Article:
Little Shoes

By Bill Shepard

There was a time when mothers would save their baby’s first little shoes to be bronzed and used on picture frames. Does anyone remember that? That might have been the reason for the little shoes in the following story and poem that follows.

Our daughter was away at college, along with an older brother. The nest was emptying too fast for her mother and me. We had one son still at home, but we knew he too would soon be leaving. We were living in Florida and were a long way from family and old friends. I was serving as pastor of a small church in Plant City, Florida and also was teaching at a school in that area. I had a small office in one of my downstairs rooms. It was there that I usually went, early on Sunday mornings to make final preparation for the day ahead. While sitting at my desk, something caused me to arise and go in search of something in the closet nearby. While searching on the shelves, I came across a small shoebox. “What’s this?” I asked myself and opened the box. Inside I saw a pair of small black shoes. The black imitation leather was peeled and the buckle was missing from one of the straps. It was easy to see they had gone through much wear.

As I stood looking at the little shoes, my mind traveled across the miles and I was back in South Carolina and serving as pastor of a small church. Times were hard, money was scarce and I wanted my little girl to own a pair of black patent leather shoes. While shopping one day inside a small store, my eyes were drawn to a table and a Sale sign. I approached the table and my eyes fell on a tiny pair of what I thought were black patent leather shoes. I could hardly believe the figure on the price tag- 50 cents!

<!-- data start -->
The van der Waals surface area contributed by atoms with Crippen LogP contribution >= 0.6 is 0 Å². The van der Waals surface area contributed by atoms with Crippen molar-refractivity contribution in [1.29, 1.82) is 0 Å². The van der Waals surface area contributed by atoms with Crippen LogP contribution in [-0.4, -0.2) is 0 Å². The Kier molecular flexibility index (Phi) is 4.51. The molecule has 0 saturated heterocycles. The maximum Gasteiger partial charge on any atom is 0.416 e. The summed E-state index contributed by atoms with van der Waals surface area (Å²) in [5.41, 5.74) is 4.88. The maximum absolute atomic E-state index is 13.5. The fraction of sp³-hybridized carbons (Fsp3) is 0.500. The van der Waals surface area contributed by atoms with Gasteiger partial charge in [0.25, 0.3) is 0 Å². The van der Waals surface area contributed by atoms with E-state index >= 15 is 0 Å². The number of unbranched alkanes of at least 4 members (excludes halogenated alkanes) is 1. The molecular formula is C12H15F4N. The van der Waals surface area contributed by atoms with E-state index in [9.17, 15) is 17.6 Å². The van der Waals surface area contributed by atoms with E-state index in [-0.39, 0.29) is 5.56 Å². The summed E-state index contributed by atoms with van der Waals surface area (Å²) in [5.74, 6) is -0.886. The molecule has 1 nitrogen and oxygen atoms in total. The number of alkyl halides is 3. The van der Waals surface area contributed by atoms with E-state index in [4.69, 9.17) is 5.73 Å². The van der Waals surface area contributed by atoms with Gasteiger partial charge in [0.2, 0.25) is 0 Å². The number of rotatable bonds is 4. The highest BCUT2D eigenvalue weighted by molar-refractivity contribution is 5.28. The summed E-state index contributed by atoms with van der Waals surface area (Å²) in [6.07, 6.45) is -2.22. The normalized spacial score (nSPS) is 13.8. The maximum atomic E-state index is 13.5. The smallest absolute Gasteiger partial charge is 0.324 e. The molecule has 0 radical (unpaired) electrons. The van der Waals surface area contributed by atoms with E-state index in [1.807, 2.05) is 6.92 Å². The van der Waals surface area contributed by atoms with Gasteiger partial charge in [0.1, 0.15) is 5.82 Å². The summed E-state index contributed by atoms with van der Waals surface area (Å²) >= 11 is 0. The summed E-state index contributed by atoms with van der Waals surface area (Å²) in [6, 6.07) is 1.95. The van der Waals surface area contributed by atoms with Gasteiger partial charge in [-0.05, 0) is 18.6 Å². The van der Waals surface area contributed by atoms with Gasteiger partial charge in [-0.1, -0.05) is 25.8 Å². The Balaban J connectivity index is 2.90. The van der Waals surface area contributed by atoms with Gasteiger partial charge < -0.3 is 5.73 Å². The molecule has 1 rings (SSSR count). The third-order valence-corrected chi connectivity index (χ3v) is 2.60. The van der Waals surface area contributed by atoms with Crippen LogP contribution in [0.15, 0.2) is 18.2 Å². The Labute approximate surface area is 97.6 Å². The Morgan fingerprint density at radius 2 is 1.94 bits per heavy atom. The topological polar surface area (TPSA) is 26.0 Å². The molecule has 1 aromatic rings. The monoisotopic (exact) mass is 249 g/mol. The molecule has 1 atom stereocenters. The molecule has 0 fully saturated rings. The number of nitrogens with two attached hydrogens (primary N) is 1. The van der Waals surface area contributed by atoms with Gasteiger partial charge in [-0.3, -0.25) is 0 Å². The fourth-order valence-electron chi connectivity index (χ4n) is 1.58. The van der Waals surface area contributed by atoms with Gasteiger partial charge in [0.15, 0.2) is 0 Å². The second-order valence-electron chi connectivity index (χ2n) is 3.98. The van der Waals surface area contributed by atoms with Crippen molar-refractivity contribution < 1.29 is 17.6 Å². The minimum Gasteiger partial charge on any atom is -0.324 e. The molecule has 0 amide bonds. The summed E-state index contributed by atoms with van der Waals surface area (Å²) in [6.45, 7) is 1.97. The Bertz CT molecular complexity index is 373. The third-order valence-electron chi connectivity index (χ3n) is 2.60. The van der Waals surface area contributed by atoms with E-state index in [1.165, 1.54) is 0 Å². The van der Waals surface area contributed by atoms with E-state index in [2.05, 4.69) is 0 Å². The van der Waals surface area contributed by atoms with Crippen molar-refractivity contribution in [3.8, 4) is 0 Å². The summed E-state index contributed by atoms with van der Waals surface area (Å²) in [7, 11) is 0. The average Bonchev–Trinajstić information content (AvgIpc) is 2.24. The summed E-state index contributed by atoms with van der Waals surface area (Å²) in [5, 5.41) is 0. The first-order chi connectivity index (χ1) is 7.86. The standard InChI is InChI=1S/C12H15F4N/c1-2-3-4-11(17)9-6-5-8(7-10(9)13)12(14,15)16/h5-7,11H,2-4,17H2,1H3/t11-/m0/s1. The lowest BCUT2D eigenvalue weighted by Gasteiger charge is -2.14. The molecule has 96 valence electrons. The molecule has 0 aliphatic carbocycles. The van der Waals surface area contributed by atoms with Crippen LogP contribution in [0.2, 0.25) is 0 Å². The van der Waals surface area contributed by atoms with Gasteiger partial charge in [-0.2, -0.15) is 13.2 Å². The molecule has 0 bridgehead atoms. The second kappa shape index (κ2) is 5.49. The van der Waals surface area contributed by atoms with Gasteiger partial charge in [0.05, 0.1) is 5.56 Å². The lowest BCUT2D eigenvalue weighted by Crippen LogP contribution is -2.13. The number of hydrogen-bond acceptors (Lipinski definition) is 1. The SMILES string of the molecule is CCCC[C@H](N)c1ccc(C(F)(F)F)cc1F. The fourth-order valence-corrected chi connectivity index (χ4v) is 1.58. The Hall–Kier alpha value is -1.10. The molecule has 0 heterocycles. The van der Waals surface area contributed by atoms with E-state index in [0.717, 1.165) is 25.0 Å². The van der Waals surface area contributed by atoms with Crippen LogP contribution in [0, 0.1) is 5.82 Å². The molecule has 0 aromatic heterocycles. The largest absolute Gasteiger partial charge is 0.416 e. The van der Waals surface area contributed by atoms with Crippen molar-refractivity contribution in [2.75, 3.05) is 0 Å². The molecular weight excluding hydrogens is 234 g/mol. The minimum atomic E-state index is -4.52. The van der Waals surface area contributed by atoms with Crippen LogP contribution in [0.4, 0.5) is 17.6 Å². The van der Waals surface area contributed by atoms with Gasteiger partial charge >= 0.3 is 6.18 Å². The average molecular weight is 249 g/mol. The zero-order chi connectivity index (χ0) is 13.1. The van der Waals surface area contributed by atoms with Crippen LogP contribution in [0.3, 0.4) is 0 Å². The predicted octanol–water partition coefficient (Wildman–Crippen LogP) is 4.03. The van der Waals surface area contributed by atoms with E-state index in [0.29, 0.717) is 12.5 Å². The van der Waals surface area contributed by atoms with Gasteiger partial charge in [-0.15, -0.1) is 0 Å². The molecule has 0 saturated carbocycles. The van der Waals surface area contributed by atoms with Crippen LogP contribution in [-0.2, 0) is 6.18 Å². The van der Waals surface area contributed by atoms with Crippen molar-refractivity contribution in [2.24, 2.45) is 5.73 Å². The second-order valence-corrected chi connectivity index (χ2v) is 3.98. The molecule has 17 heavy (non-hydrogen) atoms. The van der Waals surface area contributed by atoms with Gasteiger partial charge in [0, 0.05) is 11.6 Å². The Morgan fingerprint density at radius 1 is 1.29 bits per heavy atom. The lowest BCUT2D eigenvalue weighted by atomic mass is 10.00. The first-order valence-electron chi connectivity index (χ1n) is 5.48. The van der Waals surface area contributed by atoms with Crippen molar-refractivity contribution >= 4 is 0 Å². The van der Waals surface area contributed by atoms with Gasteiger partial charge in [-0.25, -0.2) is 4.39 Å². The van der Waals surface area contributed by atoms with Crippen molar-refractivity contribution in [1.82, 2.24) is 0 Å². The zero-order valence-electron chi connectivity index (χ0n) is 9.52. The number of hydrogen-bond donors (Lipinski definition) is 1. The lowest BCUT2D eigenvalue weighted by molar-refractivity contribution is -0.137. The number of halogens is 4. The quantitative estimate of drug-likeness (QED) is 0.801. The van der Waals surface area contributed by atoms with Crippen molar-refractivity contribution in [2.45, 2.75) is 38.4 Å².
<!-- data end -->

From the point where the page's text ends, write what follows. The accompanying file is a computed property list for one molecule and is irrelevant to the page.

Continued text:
I purchased the shoes and hurried home to show them to my good wife and see my little girl dance across the floor wearing her patent leather shoes’

My wife took one look at the shoes and asked, “Where did you get these?” The air in my bubble began to leak. She then pointed out that the uppers, as well as the soles, were only imitation leather! My little girl knew no different. She was so proud of her little shoes and when she wore them, she would skip over the floor like a little princess! She could not have been happier, if they had been the real patent leather, I had first thought them to be.

Now, they were back! I put them back in the box, wiped tears from my eyes and went up the stairs to tell my wife the story. She remembered that she had put them away with the expectation that she would one day have them bronzed. It never happened! Before the day was over, I had written the words to the following poem and titled it-

Little Shoes

I found her little shoes today.
Long time ago, Mom put them away.
My mind raced back across the years,
And I just couldn’t help it, my eyes filled with tears.

From the size of the shoe, I’d say she was four,
Possibly three, or it could have been more.
The buckles are broken and the soles are worn,
Thank you little shoes for keeping her warm.

Two little shoes that held tiny little feet,
The shoes we have, but she, we couldn’t keep,
The years came and took her away,
But little shoes, you’re contented to stay.

You looked sad, when I found you today,
It has been so long, since you went out to play,
With a pretty little girl and two tiny feet,
To go piddle-paddle, up and down the street.

Little shoes, we both knew she’d go someday,
She’d outgrow you and me both, the same way,
But we both have a memory of two tiny feet,
And the little girl they belonged to, sure was sweet.

Little shoes,
I sure feel sorry for you,
Packed away in the drawer with nothing to do,
Nothing to do, but wait and yearn,
For a dear little girl, that will never return.

Dad (Bill)
1969

Mr. Shepard is a native of Darlington, S.C., and a current resident of Piedmont, S.C. He is the author of “Mill Town Boy” and “Bruised”. He has been sharing his tales of growing up in Darlington for decades, and we are delighted to share them each week.

His mailing address for cards and letters is: Bill Shepard 324 Sunny Lane, Piedmont, S.C. 29673.

Author: Rachel Howell

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